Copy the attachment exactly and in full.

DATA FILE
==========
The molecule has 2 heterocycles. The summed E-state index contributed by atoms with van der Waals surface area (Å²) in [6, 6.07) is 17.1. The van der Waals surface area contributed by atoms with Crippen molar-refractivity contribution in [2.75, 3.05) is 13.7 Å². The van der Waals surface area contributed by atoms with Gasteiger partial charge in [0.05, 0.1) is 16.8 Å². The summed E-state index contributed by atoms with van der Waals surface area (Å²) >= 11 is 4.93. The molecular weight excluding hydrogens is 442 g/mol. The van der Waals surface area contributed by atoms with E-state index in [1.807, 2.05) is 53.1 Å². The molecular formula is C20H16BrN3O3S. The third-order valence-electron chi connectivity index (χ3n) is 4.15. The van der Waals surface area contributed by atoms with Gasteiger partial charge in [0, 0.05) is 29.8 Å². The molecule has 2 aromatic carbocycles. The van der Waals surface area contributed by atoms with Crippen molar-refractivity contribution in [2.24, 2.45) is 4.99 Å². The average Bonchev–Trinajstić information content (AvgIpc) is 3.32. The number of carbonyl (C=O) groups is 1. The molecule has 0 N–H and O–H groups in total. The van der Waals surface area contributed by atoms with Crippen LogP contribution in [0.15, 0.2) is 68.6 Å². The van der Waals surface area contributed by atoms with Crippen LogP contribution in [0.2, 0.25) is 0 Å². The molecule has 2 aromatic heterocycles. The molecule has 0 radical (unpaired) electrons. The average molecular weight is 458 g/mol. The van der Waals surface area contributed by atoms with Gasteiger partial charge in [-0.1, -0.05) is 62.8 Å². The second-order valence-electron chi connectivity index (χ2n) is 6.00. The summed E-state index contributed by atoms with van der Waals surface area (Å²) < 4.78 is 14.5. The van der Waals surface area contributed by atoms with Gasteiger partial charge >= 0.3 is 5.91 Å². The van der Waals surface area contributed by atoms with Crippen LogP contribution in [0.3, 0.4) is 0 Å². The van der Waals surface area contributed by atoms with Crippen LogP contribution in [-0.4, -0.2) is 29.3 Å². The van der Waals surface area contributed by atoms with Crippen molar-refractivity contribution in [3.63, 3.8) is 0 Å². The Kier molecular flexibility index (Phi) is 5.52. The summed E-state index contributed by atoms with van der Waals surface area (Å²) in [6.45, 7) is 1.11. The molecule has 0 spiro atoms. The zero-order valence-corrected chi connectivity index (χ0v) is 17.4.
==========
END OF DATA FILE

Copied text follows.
The molecule has 2 heterocycles. The summed E-state index contributed by atoms with van der Waals surface area (Å²) in [6, 6.07) is 17.1. The van der Waals surface area contributed by atoms with Crippen molar-refractivity contribution in [2.75, 3.05) is 13.7 Å². The van der Waals surface area contributed by atoms with Gasteiger partial charge in [0.05, 0.1) is 16.8 Å². The summed E-state index contributed by atoms with van der Waals surface area (Å²) >= 11 is 4.93. The molecular weight excluding hydrogens is 442 g/mol. The van der Waals surface area contributed by atoms with E-state index in [1.807, 2.05) is 53.1 Å². The molecular formula is C20H16BrN3O3S. The third-order valence-electron chi connectivity index (χ3n) is 4.15. The van der Waals surface area contributed by atoms with Gasteiger partial charge in [0, 0.05) is 29.8 Å². The molecule has 2 aromatic carbocycles. The van der Waals surface area contributed by atoms with Crippen molar-refractivity contribution in [2.24, 2.45) is 4.99 Å². The average Bonchev–Trinajstić information content (AvgIpc) is 3.32. The number of carbonyl (C=O) groups is 1. The molecule has 0 N–H and O–H groups in total. The van der Waals surface area contributed by atoms with Crippen LogP contribution in [0.15, 0.2) is 68.6 Å². The van der Waals surface area contributed by atoms with Crippen LogP contribution in [0.2, 0.25) is 0 Å². The molecule has 2 aromatic heterocycles. The molecule has 0 radical (unpaired) electrons. The average molecular weight is 458 g/mol. The van der Waals surface area contributed by atoms with Gasteiger partial charge in [-0.1, -0.05) is 62.8 Å². The second-order valence-electron chi connectivity index (χ2n) is 6.00. The summed E-state index contributed by atoms with van der Waals surface area (Å²) < 4.78 is 14.5. The van der Waals surface area contributed by atoms with Gasteiger partial charge >= 0.3 is 5.91 Å². The van der Waals surface area contributed by atoms with Crippen LogP contribution in [0.3, 0.4) is 0 Å². The van der Waals surface area contributed by atoms with Crippen LogP contribution in [-0.4, -0.2) is 29.3 Å². The van der Waals surface area contributed by atoms with Crippen molar-refractivity contribution in [3.63, 3.8) is 0 Å². The Kier molecular flexibility index (Phi) is 5.52. The summed E-state index contributed by atoms with van der Waals surface area (Å²) in [6.45, 7) is 1.11. The molecule has 0 spiro atoms. The zero-order valence-corrected chi connectivity index (χ0v) is 17.4.